though he has punished me pretty sufficiently, by the Lord Harry.

Capt. Har. I don't like this affair at all, and tremble for my Sophia, when I see this odd soul so inveterate against her.

Gov. (To Woodville.) Well, my lad ! do you know I am as deep in all your secrets as your favourite valet de chambre ?

Wood. I don't understand you, sir.

Gov. Pho, pho, pho! keep that face till I show thee one as solemn as my lord's. Why should not you please yourself, and marry your miss, instead of your father's?

Both. Astonishing!

Gov. Od, if you turn out the honest fellow I take you for, I know a pretty round sum, an onion and a black coat may one day or other entitle you to; so never mind Lord Gravity's resentment.

Wood, I act from better motives, sir, and were unworthy your wealth could it tempt me to disobey the best of fathers. .

Gov. (Passionately.] Why then marry Miss Mortimer, and oblige him: take a back seat in your own coach, get a family of pale-faced brats, born with ostrich feathers on their heads; and hate away a long life with all due decorum !-Zounds, here's a fellow more whimsical than—even myself.—Yesterday you would have the puss, spite of every body; but, you no sooner find it in your power to oblige your best friend, by humouring your inclinations, than, lo! you are taken with a most violent fit of duty and submission !-Od, you don't know what you have lost by it!-But, since you are bent on crossing me, I'll cross you, and once for all too

- My secret shall henceforth be as impenetrable as the philosopher's stone.—Ay, stare as you please, I'll give you more years than you have seen days to guess it in.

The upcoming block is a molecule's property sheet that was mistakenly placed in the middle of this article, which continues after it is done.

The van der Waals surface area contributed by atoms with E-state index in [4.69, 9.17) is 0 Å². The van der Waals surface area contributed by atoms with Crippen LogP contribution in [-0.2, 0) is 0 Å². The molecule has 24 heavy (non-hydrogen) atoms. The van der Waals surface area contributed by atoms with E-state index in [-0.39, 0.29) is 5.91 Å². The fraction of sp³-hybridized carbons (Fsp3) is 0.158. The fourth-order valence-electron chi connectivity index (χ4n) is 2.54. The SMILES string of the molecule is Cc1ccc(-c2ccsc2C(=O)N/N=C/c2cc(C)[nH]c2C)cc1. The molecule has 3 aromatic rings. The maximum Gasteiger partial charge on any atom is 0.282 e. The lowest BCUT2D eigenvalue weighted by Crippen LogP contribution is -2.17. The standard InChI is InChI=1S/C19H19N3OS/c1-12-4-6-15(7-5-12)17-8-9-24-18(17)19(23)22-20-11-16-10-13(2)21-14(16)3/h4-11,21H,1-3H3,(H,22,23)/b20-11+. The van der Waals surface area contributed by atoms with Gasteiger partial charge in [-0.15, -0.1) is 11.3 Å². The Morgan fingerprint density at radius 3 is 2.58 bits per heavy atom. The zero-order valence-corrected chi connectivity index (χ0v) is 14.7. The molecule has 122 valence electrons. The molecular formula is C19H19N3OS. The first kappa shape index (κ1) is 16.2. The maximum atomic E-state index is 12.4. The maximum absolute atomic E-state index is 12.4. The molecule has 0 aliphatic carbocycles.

que Wool in Whale Buher thoves plaine spises i handen her:

Capt. Har. What this uncle of our's can mean, is quite beyond my guess !

Wood. What signifies seeking to expound by reason, actions in which it had no share?-His brain is indubitably touched! But Cecilia lies heavy on my heart, and excludes every other thought.

Capt. Har. Time may explain the secret of that letter, which, I will lay my life, she despises :-A woman who did not, would have kept it from your hands.

Wood. That's true, indeed !-If I wrong her, and this was but an insult,—there is a noble sincerity in her own letter which sets suspicion at defiance.-If he stumbled on one word of truth during this visit the crisis of my fate approaches.—Oh, wherever thou art, if the exalted being I will still hope my Cecilia, thou shalt know I have at least deserved thee! [Ereunt.


Scene 1.-A mean Room; boots, bridles, &c. hanging all

round. Bridget sitting very mournfully, her fine clothes in great

disorder.- A table by her, with a small roll, a glass of water, an old dogs-ear'd book, and a bit of lookingglass.